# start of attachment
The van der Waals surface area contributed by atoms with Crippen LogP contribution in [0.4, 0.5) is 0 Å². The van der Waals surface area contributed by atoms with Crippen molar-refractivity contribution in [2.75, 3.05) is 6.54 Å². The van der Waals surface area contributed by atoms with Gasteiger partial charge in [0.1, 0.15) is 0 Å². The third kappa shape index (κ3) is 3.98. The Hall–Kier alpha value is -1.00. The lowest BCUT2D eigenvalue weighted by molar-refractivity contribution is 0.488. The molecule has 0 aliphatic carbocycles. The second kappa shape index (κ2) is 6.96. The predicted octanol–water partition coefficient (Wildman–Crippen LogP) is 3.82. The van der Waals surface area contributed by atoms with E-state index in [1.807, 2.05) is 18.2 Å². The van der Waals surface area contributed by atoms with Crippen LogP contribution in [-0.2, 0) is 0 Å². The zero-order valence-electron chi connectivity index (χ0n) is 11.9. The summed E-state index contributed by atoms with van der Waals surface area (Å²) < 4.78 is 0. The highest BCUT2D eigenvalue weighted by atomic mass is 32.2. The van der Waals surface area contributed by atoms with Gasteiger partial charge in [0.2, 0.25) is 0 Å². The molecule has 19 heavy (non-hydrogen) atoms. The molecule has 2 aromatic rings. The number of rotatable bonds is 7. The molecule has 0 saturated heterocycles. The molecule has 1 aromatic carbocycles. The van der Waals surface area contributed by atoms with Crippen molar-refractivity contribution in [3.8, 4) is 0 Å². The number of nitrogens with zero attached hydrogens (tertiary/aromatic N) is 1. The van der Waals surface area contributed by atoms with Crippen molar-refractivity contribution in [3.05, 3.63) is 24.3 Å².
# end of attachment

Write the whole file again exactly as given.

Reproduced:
The van der Waals surface area contributed by atoms with Crippen LogP contribution in [0.4, 0.5) is 0 Å². The van der Waals surface area contributed by atoms with Crippen molar-refractivity contribution in [2.75, 3.05) is 6.54 Å². The van der Waals surface area contributed by atoms with Gasteiger partial charge in [0.1, 0.15) is 0 Å². The third kappa shape index (κ3) is 3.98. The Hall–Kier alpha value is -1.00. The lowest BCUT2D eigenvalue weighted by molar-refractivity contribution is 0.488. The molecule has 0 aliphatic carbocycles. The second kappa shape index (κ2) is 6.96. The predicted octanol–water partition coefficient (Wildman–Crippen LogP) is 3.82. The van der Waals surface area contributed by atoms with E-state index in [1.807, 2.05) is 18.2 Å². The van der Waals surface area contributed by atoms with Crippen LogP contribution in [-0.2, 0) is 0 Å². The zero-order valence-electron chi connectivity index (χ0n) is 11.9. The summed E-state index contributed by atoms with van der Waals surface area (Å²) < 4.78 is 0. The highest BCUT2D eigenvalue weighted by atomic mass is 32.2. The van der Waals surface area contributed by atoms with Gasteiger partial charge in [0.2, 0.25) is 0 Å². The molecule has 19 heavy (non-hydrogen) atoms. The molecule has 2 aromatic rings. The number of rotatable bonds is 7. The molecule has 0 saturated heterocycles. The molecule has 1 aromatic carbocycles. The van der Waals surface area contributed by atoms with Crippen molar-refractivity contribution in [3.8, 4) is 0 Å². The number of nitrogens with zero attached hydrogens (tertiary/aromatic N) is 1. The van der Waals surface area contributed by atoms with Crippen molar-refractivity contribution in [3.05, 3.63) is 24.3 Å².